R.I.P. Honda Fit, Civic Coupe, Manual Accord
The purge continues. This time, Honda is announcing the end of not one but two cars that weren’t fortunate enough to be an SUV.
Automotive News first reported the statements of Gary Robinson, assistant vice president of product planning at American Honda Motor. We at The Car Guide simultaneously received word from Honda Canada brand communications supervisor John Bordignon.
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First, it’s now official: the Honda Fit won’t be back in North America, joining the Toyota Yaris, Nissan Micra and many more. A new generation offering a hybrid powertrain was introduced in Tokyo last fall, but the small car had already reached the limit of its potential here.
Consumers largely prefer the HR-V, which rides on the same platform and features the same versatile Magic Seat in the rear, but has more trunk space (688L vs. 470L) and a bit more power (141 hp vs. 130 hp). There’s a big $8,000 gap between their respective base models, however.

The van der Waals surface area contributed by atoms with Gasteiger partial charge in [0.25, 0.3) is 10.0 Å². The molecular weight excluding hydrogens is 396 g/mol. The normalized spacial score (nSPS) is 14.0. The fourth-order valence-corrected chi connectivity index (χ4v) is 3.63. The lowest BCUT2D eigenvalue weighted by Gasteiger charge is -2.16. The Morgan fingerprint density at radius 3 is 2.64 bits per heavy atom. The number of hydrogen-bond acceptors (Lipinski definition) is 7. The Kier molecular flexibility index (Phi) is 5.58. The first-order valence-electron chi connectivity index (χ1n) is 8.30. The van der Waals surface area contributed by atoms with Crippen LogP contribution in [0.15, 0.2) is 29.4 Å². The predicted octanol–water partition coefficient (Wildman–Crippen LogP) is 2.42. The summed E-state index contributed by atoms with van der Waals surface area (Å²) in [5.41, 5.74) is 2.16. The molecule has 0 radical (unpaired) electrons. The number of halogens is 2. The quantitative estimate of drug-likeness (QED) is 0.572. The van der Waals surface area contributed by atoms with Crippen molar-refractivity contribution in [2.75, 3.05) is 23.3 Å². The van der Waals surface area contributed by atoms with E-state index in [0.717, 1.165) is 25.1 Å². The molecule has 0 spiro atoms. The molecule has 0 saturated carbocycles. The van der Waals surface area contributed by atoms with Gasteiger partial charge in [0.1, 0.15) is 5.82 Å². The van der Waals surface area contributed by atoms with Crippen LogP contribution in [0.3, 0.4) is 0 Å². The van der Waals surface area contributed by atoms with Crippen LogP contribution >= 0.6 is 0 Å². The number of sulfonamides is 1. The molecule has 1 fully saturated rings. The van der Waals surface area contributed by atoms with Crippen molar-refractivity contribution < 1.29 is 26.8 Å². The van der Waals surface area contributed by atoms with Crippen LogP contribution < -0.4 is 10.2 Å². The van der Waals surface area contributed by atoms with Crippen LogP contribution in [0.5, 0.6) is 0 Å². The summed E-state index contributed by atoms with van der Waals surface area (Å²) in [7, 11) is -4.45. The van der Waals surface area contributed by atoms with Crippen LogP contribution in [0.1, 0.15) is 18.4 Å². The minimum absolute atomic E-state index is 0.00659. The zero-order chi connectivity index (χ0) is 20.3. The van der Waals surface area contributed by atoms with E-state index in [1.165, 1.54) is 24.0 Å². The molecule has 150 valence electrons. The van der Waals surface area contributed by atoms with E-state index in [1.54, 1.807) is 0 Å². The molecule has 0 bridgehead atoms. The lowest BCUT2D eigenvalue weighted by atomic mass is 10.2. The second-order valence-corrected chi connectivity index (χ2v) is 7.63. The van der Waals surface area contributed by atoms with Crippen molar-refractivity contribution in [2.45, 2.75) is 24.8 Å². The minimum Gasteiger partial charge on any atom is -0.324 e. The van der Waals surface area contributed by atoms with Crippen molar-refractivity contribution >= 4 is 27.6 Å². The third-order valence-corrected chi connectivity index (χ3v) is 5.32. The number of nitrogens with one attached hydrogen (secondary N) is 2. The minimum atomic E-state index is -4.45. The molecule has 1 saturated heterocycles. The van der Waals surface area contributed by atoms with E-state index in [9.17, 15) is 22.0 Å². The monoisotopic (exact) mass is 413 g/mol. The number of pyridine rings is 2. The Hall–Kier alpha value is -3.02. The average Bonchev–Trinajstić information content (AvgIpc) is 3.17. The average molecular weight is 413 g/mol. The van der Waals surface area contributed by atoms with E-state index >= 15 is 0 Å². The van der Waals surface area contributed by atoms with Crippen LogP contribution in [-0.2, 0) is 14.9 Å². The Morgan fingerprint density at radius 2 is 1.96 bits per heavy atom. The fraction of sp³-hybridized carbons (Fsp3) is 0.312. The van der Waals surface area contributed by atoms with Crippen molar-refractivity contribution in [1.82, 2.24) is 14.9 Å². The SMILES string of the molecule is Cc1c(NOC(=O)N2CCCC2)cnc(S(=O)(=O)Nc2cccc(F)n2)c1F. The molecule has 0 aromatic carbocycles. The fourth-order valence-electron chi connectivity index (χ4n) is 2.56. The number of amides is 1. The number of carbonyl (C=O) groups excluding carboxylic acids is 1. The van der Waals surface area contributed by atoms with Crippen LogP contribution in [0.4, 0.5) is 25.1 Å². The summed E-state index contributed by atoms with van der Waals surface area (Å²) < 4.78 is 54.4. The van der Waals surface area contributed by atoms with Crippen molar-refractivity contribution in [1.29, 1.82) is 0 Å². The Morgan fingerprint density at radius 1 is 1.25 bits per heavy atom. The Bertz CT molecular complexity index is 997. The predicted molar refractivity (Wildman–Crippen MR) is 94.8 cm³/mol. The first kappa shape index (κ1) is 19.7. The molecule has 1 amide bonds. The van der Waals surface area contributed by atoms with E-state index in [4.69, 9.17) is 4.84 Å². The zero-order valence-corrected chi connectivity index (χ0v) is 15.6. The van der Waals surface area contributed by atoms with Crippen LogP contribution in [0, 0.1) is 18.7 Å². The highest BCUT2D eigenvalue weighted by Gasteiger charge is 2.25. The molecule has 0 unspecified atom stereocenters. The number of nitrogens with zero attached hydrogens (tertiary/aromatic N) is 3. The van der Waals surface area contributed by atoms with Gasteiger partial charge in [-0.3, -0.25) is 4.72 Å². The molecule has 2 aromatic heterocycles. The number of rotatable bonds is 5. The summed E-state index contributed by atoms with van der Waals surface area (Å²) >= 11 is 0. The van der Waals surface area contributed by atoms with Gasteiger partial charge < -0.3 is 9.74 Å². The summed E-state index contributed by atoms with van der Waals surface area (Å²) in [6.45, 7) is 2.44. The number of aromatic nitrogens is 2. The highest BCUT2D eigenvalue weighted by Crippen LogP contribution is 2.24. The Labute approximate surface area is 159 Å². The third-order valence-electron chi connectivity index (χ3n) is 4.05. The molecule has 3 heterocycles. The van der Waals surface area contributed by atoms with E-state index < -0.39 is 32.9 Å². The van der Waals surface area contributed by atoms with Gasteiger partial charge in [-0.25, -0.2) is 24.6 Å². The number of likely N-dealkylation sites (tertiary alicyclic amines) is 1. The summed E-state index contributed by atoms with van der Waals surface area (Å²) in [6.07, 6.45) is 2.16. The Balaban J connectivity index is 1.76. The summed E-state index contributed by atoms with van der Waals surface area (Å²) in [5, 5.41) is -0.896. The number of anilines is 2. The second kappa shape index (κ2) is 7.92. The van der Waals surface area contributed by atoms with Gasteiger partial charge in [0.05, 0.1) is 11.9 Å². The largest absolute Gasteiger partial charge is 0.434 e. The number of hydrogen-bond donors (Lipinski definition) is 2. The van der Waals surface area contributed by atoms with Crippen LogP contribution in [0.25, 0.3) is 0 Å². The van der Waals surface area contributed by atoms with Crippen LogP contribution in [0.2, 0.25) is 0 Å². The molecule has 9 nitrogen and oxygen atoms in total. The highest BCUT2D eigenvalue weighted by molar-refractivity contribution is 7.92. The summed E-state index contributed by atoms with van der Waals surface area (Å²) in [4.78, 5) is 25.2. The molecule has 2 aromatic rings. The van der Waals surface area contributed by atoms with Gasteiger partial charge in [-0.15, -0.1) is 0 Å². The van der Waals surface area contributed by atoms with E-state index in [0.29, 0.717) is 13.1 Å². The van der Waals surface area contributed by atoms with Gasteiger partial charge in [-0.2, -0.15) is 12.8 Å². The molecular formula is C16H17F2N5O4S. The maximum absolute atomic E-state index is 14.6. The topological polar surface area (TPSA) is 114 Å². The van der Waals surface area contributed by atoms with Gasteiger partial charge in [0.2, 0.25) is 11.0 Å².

Honda’s plant in central Mexico, which builds the Fit for North America, will now expand its output of the HR-V.
The addition of the Honda Civic Hatchback in 2017 also hurt the Fit. Speaking of which, while confirming that production of its five-door compact car will move from the U.K. to the U.S. next year, Honda has decided to kill the Civic Coupe, whose marginal sales simply no longer met expectations.
But wait, there’s more: the Accord is losing its manual gearbox option—the only one that remained in the segment—due to a take rate of just 2 percent. The midsize sedan will exclusively offer a CVT with the 1.5-litre turbo engine and a 10-speed automatic transmission with the 2.0-litre turbo.
Despite these changes, Honda assures the Civic and Accord are still core products. After all, they’re the ones that effectively created the image of the Honda brand in the 1970s and 1980s.
Look for a completely redesigned Civic to arrive for the 2022 model year, while the Accord is set to receive an update for 2021. A new HR-V is coming soon, as well.